It takes more than good genes to survive almost 100 years in the U.S. auto business. It requires grit, stamina, courage and, in the case of Lincoln, a tremendous amount of chutzpah to "introduce" a company that's been around longer than the light switch. Like 111-year-old geriatric Cadillac and the even more elderly 114-year-old Buick, Lincoln is part of an automotive old folks club that refuses to go gently into the night.
With its 2013 MKZ, Ford's luxury division kicks off a four-model reinvention strategy designed to appeal to buyers who are younger than the brand's 65-year-old median age but still AARP-eligible. Unusual as it seems to reboot a legacy brand with a redo instead of an entirely new model, the MKZ makes a certain amount of sense. In the seven years it's been on the market, the midsize sedan has become Lincoln's best-seller. It is also part of the fast-growing, entry-level luxury segment.
What luxury means, of course, is relative. In the case of the MKZ, it means a car that forgoes dramatic exterior design for creature comforts and safety features in a vehicle priced ever-so-slightly out of reach of mere plebes. The version I tested cost $49,585.
The first vehicle to emerge from Lincoln's dedicated design studio in Detroit, the 2013 MKZ sports a slightly more aerodynamic and edgy style than the outgoing model with a large panoramic roof, LED brake lights that extend across the entire rear end and a split-wing grille vaguely reminiscent of a Beemer. Still, its most significant innovations are technological.
The base model MKZ is powered with a 2.0-liter inline-four cylinder engine. I was driving the 3.7-liter V-6, which was responsive off the line and felt completely comfortable cruising the carpool lane at speed. It did, however, yield an abysmal 21.7 mpg. A hybrid model more than doubles the car's fuel economy to an EPA-estimated 45 mpg and is priced the same as the gas model, which starts at $36,800.
In an effort to streamline its controls and simplify its interior, Lincoln has moved the MKZ's gear selector next to the eight-inch touch screen which accesses the car's three drive modes, as well as the entertainment, navigation, climate and phone systems. The car's push-button start tops a vertical stack of buttons for park, reverse, neutral, drive and sport, the result of which is more space at the driver's right elbow for various cubbies.
A standard feature on all three trims of the MKZ is Lincoln Drive Control, which automatically adjusts the suspension, steering, engine, transmission, traction and stability control settings based on driver inputs. Lincoln says the suspension settings alone are updated 50 times a second, including on the all-wheel drive version I inadvertently tested on the dirt and sand access roads leading into an off-highway vehicle recreation area on a recent weekend. Even at speeds exceeding 60 mph, the MKZ held its ground without skidding into the scrub.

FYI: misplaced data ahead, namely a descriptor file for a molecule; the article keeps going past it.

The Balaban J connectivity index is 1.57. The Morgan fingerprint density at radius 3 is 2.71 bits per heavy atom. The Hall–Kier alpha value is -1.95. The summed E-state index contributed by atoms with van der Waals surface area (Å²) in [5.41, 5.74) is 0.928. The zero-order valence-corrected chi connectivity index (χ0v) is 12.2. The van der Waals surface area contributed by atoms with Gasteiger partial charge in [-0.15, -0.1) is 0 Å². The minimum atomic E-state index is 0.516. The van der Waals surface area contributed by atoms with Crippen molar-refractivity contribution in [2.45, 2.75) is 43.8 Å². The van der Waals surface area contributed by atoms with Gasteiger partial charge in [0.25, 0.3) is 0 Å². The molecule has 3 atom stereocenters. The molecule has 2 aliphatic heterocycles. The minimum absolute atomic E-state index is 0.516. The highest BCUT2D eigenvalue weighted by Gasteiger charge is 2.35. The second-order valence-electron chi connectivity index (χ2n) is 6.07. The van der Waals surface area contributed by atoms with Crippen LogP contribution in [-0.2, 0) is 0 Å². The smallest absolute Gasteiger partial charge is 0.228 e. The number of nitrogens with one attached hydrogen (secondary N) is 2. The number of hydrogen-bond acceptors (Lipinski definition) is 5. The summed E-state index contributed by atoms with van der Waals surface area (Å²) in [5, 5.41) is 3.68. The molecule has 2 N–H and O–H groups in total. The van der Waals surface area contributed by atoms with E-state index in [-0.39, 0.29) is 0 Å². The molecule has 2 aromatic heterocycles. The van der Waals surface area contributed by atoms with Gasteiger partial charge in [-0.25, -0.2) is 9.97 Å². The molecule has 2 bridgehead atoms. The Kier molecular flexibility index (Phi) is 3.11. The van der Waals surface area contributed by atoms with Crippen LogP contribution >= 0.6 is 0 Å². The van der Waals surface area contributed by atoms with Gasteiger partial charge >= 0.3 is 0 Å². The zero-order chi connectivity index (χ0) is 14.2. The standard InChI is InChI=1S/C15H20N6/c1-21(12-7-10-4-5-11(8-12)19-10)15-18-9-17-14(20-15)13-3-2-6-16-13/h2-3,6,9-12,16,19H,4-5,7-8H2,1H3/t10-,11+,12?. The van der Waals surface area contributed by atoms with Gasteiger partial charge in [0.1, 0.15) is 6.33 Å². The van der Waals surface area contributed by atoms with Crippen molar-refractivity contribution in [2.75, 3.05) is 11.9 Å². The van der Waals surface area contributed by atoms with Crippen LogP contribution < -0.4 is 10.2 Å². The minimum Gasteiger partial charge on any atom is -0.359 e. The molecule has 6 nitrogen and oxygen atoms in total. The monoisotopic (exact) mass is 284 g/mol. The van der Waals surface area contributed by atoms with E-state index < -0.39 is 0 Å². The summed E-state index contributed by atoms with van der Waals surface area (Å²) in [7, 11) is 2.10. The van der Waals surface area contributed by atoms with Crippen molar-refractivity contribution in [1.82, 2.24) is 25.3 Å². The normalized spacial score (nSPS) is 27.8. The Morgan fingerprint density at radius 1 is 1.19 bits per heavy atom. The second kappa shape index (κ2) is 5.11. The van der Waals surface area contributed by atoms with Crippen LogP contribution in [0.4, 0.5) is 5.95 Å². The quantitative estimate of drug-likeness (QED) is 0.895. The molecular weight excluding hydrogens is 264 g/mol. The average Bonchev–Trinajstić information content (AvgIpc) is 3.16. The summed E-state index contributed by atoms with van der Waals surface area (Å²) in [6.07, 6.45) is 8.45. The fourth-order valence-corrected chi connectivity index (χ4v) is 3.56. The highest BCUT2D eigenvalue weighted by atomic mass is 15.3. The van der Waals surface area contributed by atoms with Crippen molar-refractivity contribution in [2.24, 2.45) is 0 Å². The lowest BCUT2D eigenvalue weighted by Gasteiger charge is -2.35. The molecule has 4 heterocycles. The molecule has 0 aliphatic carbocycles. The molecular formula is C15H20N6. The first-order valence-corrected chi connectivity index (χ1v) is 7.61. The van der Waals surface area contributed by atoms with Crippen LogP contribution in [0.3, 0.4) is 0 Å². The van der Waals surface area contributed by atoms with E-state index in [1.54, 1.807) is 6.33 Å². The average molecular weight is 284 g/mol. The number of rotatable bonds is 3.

One of Lincoln's goals is to distinguish the brand through personalization. To that end, Lincoln is comping buyers with three years of live operator assistance accessible through Sync Live. With the press of a button, drivers are connected to a real human being who can send custom navigation to the car and provide them with addresses, similar to GM's OnStar. That same information is also accessible through the car's built-in nav, but it can't be operated while driving.
As a whole, the MKZ is so safety-conscious it's borderline hypochondriac. In addition to a lane departure warning system integrated into the side mirrors, there's long-range radar that senses what's in front of the car and auto-adjusts the speed to avoid a fender bender, as well as a camera integrated into the rearview mirror that reads the road's lane markers and alerts drivers to hazards with blindingly bright lights and dramatic beeps.
Considering all the money spent "introducing the Lincoln Motor Company" with its "new" MKZ, the car doesn't feel like a dramatically different direction for the company. The five-door five-seater is comfortable. It's spacious with a good amount of head- and legroom, front and back. It's nicely finished with understated black leather seats and color-matched soft plastic touch points on the interior door panels and dash. It's easy to drive. But ultimately the MKZ lacks distinction other than the fact that Lincoln, 96 years into its existence, has become something of a novelty.